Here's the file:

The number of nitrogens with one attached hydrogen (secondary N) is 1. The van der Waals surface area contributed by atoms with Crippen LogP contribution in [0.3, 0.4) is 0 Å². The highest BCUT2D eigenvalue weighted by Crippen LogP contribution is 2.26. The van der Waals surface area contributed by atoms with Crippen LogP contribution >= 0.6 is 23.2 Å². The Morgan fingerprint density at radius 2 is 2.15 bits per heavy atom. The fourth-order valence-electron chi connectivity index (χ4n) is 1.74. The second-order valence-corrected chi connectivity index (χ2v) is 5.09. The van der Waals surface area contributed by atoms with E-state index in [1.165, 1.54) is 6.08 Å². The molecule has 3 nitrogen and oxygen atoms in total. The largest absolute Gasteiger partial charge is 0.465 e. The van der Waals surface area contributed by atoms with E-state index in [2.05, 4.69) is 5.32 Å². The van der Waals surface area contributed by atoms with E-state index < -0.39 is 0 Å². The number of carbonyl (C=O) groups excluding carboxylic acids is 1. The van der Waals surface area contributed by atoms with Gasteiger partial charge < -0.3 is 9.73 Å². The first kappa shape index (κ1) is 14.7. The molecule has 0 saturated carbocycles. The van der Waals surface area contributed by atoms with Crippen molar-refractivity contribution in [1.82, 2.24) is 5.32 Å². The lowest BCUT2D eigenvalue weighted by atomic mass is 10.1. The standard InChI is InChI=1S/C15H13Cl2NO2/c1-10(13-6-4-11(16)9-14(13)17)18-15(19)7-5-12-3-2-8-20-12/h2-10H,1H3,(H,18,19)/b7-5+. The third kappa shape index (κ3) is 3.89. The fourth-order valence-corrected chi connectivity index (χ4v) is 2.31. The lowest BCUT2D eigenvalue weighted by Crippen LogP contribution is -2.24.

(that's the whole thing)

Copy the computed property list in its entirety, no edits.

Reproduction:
The number of nitrogens with one attached hydrogen (secondary N) is 1. The van der Waals surface area contributed by atoms with Crippen LogP contribution in [0.3, 0.4) is 0 Å². The highest BCUT2D eigenvalue weighted by Crippen LogP contribution is 2.26. The van der Waals surface area contributed by atoms with Crippen LogP contribution >= 0.6 is 23.2 Å². The Morgan fingerprint density at radius 2 is 2.15 bits per heavy atom. The fourth-order valence-electron chi connectivity index (χ4n) is 1.74. The second-order valence-corrected chi connectivity index (χ2v) is 5.09. The van der Waals surface area contributed by atoms with E-state index in [1.165, 1.54) is 6.08 Å². The molecule has 3 nitrogen and oxygen atoms in total. The largest absolute Gasteiger partial charge is 0.465 e. The van der Waals surface area contributed by atoms with E-state index in [2.05, 4.69) is 5.32 Å². The van der Waals surface area contributed by atoms with E-state index < -0.39 is 0 Å². The number of carbonyl (C=O) groups excluding carboxylic acids is 1. The van der Waals surface area contributed by atoms with Gasteiger partial charge < -0.3 is 9.73 Å². The first kappa shape index (κ1) is 14.7. The molecule has 0 saturated carbocycles. The van der Waals surface area contributed by atoms with Crippen molar-refractivity contribution in [1.82, 2.24) is 5.32 Å². The lowest BCUT2D eigenvalue weighted by atomic mass is 10.1. The standard InChI is InChI=1S/C15H13Cl2NO2/c1-10(13-6-4-11(16)9-14(13)17)18-15(19)7-5-12-3-2-8-20-12/h2-10H,1H3,(H,18,19)/b7-5+. The third kappa shape index (κ3) is 3.89. The fourth-order valence-corrected chi connectivity index (χ4v) is 2.31. The lowest BCUT2D eigenvalue weighted by Crippen LogP contribution is -2.24.